The door gauge measures force and is fine for that purpose. You can measure the force right up to the maximum with such a device. Basically, this is a measure of how much force a blocked door exerts in attempting to continue to close. The weight of the doors is not a factor here.
There is no gauge that I know of that measures kinetic energy. Accordingly, it must be calculated, as I explained. The calculations have been pre done and are available in chart form. One source is GAL (http://www.gal.com/downloads/kinetic/single%20speed.pdf). If this is so unnecessary as you contend, why do you think GAL (and others) publish such charts? Kinetic energy represents the impact doors would make in striking someone or something in the act of closing. Thus (even) you should easily see that BOTH the weight (M) and the speed (V) contribute to that impact. If you don't like my explanations, perhaps you'd prefer GAL's (http://www.gal.com/downloads/kinetic/overview1.pdf)
It is the many experts who write the Code (over 40 on the Standards Committee alone) who are "making a bunch of horse shit out of nothing" according to your way of thinking. No one is "reinventing the wheel". These considerations have always existed and always will. The Code does not "invent" anything. It addresses the safety issues that arise as a natural consequence of using the machines necessary for the operation of elevators.
As to an attempt to "make myself invaluable to the company I work for," I am in business for myself now and have for a number of years.
-- John Brannon (firstname.lastname@example.org), September 17, 2004.
what i'm trying to say is... At the Mechanic's and Adjuster's level, and even the Service Mechanic's level, torque and kinetic energy has been " childproofed " by R & D, the engineer's, the Code Jurisdiction, and such, and unless grossly mal-adjusted, you should be able to maintain an acceptable level according to Code unless you have 10 wraps on a spirator, or a door closer with its spring tension maxxed out. john- you have to admit, there are mechanic's out there that can't wind a wrist watch, do you really think a manufacturer would put something in the field that had the potential to be that absurdly dangerous in the wrong hands ? from what you've said, being a business owner, you can't say incompetance hadn't crossed your mind a few times in the past. all of this is engineered into the product LONG before it presents itself in the field or YOU wouldn't have been in business for very long.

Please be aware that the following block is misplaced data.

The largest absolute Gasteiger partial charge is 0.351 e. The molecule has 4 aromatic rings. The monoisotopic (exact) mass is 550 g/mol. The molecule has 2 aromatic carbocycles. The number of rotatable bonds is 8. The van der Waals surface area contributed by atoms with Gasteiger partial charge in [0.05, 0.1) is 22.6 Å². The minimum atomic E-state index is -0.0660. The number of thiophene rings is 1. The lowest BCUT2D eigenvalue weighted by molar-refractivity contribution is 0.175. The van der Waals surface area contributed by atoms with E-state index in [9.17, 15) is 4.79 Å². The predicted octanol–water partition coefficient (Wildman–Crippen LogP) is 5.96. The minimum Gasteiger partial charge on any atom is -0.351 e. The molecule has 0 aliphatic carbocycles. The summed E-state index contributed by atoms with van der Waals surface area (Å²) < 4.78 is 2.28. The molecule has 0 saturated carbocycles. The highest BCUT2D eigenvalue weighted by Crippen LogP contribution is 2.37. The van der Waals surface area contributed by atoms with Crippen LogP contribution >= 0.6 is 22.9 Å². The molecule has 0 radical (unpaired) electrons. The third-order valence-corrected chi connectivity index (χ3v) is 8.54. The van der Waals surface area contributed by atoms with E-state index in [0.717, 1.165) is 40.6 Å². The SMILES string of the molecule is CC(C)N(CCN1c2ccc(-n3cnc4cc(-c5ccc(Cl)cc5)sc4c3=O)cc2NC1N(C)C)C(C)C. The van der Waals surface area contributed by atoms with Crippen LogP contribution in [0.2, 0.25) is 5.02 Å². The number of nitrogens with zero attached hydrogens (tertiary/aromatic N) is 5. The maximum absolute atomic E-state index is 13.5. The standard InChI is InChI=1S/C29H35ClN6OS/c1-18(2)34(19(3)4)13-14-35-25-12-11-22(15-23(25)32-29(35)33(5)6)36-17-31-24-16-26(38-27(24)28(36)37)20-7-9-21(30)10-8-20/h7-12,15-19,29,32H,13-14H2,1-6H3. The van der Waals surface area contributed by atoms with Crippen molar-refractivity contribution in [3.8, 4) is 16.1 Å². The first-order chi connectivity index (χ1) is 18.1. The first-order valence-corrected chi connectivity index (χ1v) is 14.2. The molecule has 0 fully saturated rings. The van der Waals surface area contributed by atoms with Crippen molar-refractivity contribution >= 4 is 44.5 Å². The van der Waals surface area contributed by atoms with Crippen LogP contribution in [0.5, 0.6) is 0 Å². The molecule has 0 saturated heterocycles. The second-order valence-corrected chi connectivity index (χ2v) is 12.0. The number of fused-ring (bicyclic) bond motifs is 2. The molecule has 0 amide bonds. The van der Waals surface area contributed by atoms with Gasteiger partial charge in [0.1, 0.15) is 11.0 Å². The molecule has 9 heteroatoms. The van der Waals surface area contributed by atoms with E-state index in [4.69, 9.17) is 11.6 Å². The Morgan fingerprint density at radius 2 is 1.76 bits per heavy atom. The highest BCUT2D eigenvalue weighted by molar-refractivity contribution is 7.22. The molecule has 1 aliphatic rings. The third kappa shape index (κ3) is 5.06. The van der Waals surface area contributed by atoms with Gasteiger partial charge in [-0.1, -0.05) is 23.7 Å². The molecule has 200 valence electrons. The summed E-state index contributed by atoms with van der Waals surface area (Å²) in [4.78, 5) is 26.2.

-- (email@example.com), September 17, 2004.
Further message for "Kick" -
First, you might try to say "what I'm trying to say" without demeaning and insulting others.
We are now far afield from the original question - which, as I recall, was about a particular gauge made many years ago. I happened to be intimately familiar with that one because it was designed by a very dear friend of mine (now deceased, may he RIP), at the time the force and KE limitations were added to the Code. The rest of that story I've already told.
It is very easy indeed to misadjust even the most modern of operators such that the force or KE or BOTH are exceeded. In my capacity as a consultant and inspector, I have encountered MANY cases of this. Not too long ago I ran into one (a modern closed loop design) that bottomed my gauge and compressed it so hard that the imprint of the spring inside was visible on the stainless steel tube forming the case. Prior to that experience, I would never have thought that an operator would be capable of exerting that much force.
There are incompetent people in every line of work and ours, regretfully, is no exception. Even the most competent ones cannot "child proof" the equipment against them. As one wise old engineer told me about forty or more years ago "we may be able to make 'em foolproof, but we can't make 'em idiot proof".
Also, perfectly capable people make mistakes and there are component failures, changing conditions over time and other factors to consider.
This is why we have standards and why someone must check to insure they are complied with, by whatever means are necessary. Don't let all that big, bad math scare you, Kick. Me and some of the other egg heads will take care of it for you.
-- John Brannon (firstname.lastname@example.org), September 18, 2004.
We still use the gauges here in Portland. They are probably available from Vertex. My personal experience is that they tend to be very unstable and inaccurate. After a GAL operator slams into them well over the 7flbs code-allowed KE, the spring goes South and what used to be 23lbs force is now 18lbs. Good luck with that! I have checked my old style pressure gauge against those of various State Inspectors and it's still accurate after all those years. The TKE stick failed after the 2nd use.
-- Richard Orr (email@example.com), September 18, 2004.